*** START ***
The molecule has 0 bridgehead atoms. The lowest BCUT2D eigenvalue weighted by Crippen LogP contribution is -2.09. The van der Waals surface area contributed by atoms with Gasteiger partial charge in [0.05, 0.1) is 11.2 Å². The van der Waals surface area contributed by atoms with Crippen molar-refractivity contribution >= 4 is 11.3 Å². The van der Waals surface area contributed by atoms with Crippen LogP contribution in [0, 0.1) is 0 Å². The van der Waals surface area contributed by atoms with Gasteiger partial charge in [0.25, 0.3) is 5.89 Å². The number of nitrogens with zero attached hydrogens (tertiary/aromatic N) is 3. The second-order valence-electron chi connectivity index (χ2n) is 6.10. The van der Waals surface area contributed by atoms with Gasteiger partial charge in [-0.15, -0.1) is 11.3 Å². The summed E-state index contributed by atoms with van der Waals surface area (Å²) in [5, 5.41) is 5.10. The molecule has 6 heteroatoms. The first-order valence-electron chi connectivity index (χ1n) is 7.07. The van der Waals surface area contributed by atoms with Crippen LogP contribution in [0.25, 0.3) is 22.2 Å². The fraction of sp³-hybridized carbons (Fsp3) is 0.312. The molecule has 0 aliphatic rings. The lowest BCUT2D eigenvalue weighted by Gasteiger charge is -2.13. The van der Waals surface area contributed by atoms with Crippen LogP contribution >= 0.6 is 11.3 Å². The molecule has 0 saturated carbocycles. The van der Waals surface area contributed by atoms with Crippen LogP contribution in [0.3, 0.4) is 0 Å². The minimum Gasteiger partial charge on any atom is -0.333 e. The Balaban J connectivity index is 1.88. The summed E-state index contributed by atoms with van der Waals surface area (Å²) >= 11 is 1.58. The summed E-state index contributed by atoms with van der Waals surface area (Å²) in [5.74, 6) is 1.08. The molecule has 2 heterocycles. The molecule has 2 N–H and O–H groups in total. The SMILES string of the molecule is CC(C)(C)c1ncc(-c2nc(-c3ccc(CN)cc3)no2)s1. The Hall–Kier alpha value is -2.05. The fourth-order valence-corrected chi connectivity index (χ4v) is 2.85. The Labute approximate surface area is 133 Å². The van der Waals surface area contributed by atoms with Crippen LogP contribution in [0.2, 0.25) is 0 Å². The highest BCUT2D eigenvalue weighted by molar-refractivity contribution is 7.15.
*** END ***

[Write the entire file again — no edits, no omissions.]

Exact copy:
The molecule has 0 bridgehead atoms. The lowest BCUT2D eigenvalue weighted by Crippen LogP contribution is -2.09. The van der Waals surface area contributed by atoms with Gasteiger partial charge in [0.05, 0.1) is 11.2 Å². The van der Waals surface area contributed by atoms with Crippen molar-refractivity contribution >= 4 is 11.3 Å². The van der Waals surface area contributed by atoms with Crippen LogP contribution in [0, 0.1) is 0 Å². The van der Waals surface area contributed by atoms with Gasteiger partial charge in [0.25, 0.3) is 5.89 Å². The number of nitrogens with zero attached hydrogens (tertiary/aromatic N) is 3. The second-order valence-electron chi connectivity index (χ2n) is 6.10. The van der Waals surface area contributed by atoms with Gasteiger partial charge in [-0.15, -0.1) is 11.3 Å². The summed E-state index contributed by atoms with van der Waals surface area (Å²) in [5, 5.41) is 5.10. The molecule has 6 heteroatoms. The first-order valence-electron chi connectivity index (χ1n) is 7.07. The van der Waals surface area contributed by atoms with Crippen LogP contribution in [0.25, 0.3) is 22.2 Å². The fraction of sp³-hybridized carbons (Fsp3) is 0.312. The molecule has 0 aliphatic rings. The lowest BCUT2D eigenvalue weighted by Gasteiger charge is -2.13. The van der Waals surface area contributed by atoms with Crippen LogP contribution >= 0.6 is 11.3 Å². The molecule has 0 saturated carbocycles. The van der Waals surface area contributed by atoms with Crippen LogP contribution in [0.3, 0.4) is 0 Å². The minimum Gasteiger partial charge on any atom is -0.333 e. The Balaban J connectivity index is 1.88. The summed E-state index contributed by atoms with van der Waals surface area (Å²) >= 11 is 1.58. The summed E-state index contributed by atoms with van der Waals surface area (Å²) in [5.74, 6) is 1.08. The molecule has 2 heterocycles. The molecule has 2 N–H and O–H groups in total. The SMILES string of the molecule is CC(C)(C)c1ncc(-c2nc(-c3ccc(CN)cc3)no2)s1. The Hall–Kier alpha value is -2.05. The fourth-order valence-corrected chi connectivity index (χ4v) is 2.85. The Labute approximate surface area is 133 Å². The van der Waals surface area contributed by atoms with Crippen LogP contribution in [0.2, 0.25) is 0 Å². The highest BCUT2D eigenvalue weighted by molar-refractivity contribution is 7.15.